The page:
Tips For Learning a Foreign Language

Bonjour.  Hola.  Hallo.  Privet.  Namaste.  Salaam.  Learning a new language is exciting.  It connects us to other cultures, teaches us to learn from our mistakes, and inspires us to travel to different countries.  Personally, I have been learning French since eighth grade and je l’aime.  During my studies, I discovered a few useful resources to help me learn.  These tools accommodate everyone from absolute beginners to more advanced learners.

Coffee Break

Coffee Break offers courses and free podcasts to users.  Their podcasts are divided into seasons based on skill level in French, German, Italian, Spanish, and Chinese.


Listening to radio stations in different countries is an obscure method to learning.  The hosts will speak quickly, but this is a great way to submerge yourself in fluent dialogue.  I frequently listen to the station RFI.  *Warning: you may have to change your VPN to connect in a different country.*

Commonly Used Words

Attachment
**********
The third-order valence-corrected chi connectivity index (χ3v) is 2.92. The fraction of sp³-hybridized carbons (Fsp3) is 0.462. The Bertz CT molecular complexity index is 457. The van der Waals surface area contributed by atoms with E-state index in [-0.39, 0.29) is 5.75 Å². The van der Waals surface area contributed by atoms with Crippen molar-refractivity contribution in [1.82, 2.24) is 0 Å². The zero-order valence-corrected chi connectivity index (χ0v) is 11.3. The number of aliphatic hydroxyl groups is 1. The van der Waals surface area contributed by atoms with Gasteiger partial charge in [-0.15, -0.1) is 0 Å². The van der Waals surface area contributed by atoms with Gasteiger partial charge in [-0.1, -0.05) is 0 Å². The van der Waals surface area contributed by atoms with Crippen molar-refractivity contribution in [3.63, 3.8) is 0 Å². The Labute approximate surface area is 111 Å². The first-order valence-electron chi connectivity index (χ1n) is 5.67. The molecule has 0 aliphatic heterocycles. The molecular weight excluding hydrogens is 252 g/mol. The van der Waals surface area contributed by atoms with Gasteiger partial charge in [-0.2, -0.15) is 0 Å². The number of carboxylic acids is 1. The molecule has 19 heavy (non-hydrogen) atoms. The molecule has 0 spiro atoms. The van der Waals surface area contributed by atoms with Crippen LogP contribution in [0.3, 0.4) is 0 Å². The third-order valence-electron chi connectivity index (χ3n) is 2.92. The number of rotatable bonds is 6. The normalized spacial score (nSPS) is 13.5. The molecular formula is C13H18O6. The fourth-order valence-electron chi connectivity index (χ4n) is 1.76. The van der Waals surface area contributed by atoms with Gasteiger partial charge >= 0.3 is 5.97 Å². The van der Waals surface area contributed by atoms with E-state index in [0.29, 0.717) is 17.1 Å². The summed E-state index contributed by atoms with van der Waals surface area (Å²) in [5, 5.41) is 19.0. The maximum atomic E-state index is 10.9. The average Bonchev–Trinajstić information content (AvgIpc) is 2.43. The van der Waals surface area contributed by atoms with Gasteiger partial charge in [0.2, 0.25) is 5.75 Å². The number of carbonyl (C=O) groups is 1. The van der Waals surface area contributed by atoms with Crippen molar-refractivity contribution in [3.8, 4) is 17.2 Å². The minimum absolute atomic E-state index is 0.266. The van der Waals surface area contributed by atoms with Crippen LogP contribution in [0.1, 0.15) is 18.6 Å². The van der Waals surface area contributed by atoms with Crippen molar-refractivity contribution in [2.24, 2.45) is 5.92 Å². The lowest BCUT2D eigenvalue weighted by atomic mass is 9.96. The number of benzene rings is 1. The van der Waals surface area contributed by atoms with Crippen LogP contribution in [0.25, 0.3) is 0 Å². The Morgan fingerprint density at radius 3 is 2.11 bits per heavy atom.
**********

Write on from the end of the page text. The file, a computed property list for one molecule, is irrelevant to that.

Incorporate common foreign words into your native language when writing.  This may sound silly, though it helps.  Writing “et” or “y” instead of “and” allows you to cross think between languages, and it may save space.  Some common words include: and, as, if, more, less, to, is, there, here, when, why, for, and any possessive nouns and pronouns.

Children’s Songs and Books

Watch, listen to, or read kid’s books and songs.  The slower paced dialogue is perfectly tailored to new learners.  Good songs include “Days of The Week,” the alphabet, “Itsy Bitsy Spider,” and “Head, Shoulders, Knees, and Toes.”  If you are looking for a more personal approach, the Carnegie Library, along with most other public libraries, has a great collection of print, audio, and electronic books in multiple languages.


The flashcards and writing game on Quizlet are great ways to practice.  You can use accent marks and pictures, which will help in recognition of new words.

Word Reference

Forget Google Translate, Word Reference yields accurate translations in a multitude of languages.  They also offer dictionaries, conjugators, and forums.  The forums are interesting and often overlooked.  People from around the world can post and answer questions in both their native and foreign language.  The answers are usually accurate and appropriate.

Watch a Movie

The last tool in your new tool box are movies.  Watching a movie or documentary in a different language with subtitles is fun and informative.  Using subtitles in your native language helps strengthen auditory skills, while subtitles in the foreign language helps with word assimilation.

Wherever you are, I hope these resources will strengthen and enrich your learning process.

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